This section of my website used to be dedicated to triathlon training, personal race results and certification reviews, like Turbo Kick. I am expanding it to include more generic health & fitness topics. Also, I talk a lot about "D" -- he's my husband (Dave Liu)!

Wednesday, June 09, 2004

Clipless Pedal Recommendation to Newer Cyclists

One of the common questions asked by new cyclists is which clipless pedals to go with. For various reasons, I've heard experienced riders recommend LOOK and Speedplay. I'm a newer cyclist and am extremely happy with my dual entry SPDs and will probably stick with them for the foreseeable future. They may be heavier than road pedals (many people consider them to be mountain bike pedals) but hey, I can clip in and out with relative easy. That's all I care about right now!

Here is one of the best answers of why newer cyclists should use SPDs. It's written by Lorri Lown, founder of the famed Velo Girls. I'm reposting what she sent to the VG email distribution list:

For clipless pedal systems, you'll probably get as many opinions as women on this list (yikes!). I personally ride Speedplay Zeros on my road, tt, and track bikes, and SPD on my cyclocross bikes. But, I don't necessarily think Speedplays are the best recommendation for someone just learning to use clipless pedals.
For riders just making the transition, I typically recommend a good mtn bike shoe along with a traditional SPD (Shimano Pedal Dynamics) pedal. I do this for a number of reasons:
  • SPD is the most common pedal system so replacement parts and service are a snap -- any bike shop can help you.
  • Mountain bike shoes allow you to walk. The cleat is recessed so it's easier to walk around and you won't damage/wear down the cleats. Unless you're racing, this is the smartest choice for most riders. The sole on a road bike shoe is slippery, difficult to walk in, and will wear down quickly (meaning you have to replace the shoe quicker).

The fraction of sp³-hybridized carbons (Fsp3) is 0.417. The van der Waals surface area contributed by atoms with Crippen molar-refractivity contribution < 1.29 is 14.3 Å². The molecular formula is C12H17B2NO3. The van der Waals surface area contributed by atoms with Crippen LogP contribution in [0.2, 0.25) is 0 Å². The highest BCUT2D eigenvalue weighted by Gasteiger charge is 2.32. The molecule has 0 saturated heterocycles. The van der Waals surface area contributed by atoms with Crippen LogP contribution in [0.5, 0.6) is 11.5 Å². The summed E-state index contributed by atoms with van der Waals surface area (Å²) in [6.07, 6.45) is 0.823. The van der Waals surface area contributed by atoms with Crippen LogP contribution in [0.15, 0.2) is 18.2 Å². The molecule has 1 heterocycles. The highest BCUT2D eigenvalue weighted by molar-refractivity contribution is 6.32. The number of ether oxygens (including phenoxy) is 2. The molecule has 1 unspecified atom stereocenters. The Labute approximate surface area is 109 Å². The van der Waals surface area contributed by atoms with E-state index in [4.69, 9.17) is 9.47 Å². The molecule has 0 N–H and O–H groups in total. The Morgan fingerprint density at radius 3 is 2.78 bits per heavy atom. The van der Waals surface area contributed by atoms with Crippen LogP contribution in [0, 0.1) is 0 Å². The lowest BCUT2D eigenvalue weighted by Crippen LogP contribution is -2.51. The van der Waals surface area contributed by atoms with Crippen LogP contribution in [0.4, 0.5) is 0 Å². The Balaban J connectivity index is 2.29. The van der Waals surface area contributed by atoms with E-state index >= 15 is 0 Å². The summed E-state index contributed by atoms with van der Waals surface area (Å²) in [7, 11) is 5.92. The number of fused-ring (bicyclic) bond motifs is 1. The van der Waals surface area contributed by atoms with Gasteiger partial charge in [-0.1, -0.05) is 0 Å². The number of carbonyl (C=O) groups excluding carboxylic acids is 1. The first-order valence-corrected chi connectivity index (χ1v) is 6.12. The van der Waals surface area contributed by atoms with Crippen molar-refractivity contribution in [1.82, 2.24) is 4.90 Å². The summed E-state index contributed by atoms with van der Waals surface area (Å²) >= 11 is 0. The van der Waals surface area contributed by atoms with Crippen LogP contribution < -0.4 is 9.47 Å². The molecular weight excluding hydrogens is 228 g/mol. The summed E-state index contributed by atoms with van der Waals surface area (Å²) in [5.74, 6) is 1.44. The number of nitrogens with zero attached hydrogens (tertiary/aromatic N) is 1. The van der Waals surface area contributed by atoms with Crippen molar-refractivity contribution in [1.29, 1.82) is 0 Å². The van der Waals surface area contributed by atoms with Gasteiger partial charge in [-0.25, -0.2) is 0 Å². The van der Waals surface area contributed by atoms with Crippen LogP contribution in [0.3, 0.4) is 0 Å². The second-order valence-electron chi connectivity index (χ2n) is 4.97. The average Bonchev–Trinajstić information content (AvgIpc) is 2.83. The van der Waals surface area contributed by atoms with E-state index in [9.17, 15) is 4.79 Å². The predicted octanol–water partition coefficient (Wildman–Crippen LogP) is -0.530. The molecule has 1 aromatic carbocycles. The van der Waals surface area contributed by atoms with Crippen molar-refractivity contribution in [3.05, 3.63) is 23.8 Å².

• If you take indoor cycling classes, most stationary bikes are equipped with SPD pedals (some also have the LOOK system) so you can use your shoes in class as well as on your bike.
  • With SPD pedals and mtn bike shoes, you can use the same pedal system on all your bikes (road and mountain, hybrid, cyclocross, etc), meaning you can swap pedals and also only buy one pair of shoes.
  • SPD is the least expensive pedal system on the market and there are a large variety of pedal options available (one-sided, two-sided, super-light, commuter, etc). You can easily adjust the tension on SPD pedals so you can more easily clip in and out while you're learning. You can also do this on some other systems, but not as easily as with SPD.
  • Cleat replacement is cheap and easy. With some other pedal systems (Speedplay & Look) the cleat is more fragile and more expensive to replace.
  • There's no need to service SPD pedals or cleats (just keep them clean). Speedplay pedals need regular service with a special grease gun to keep them working optimally.

No comments: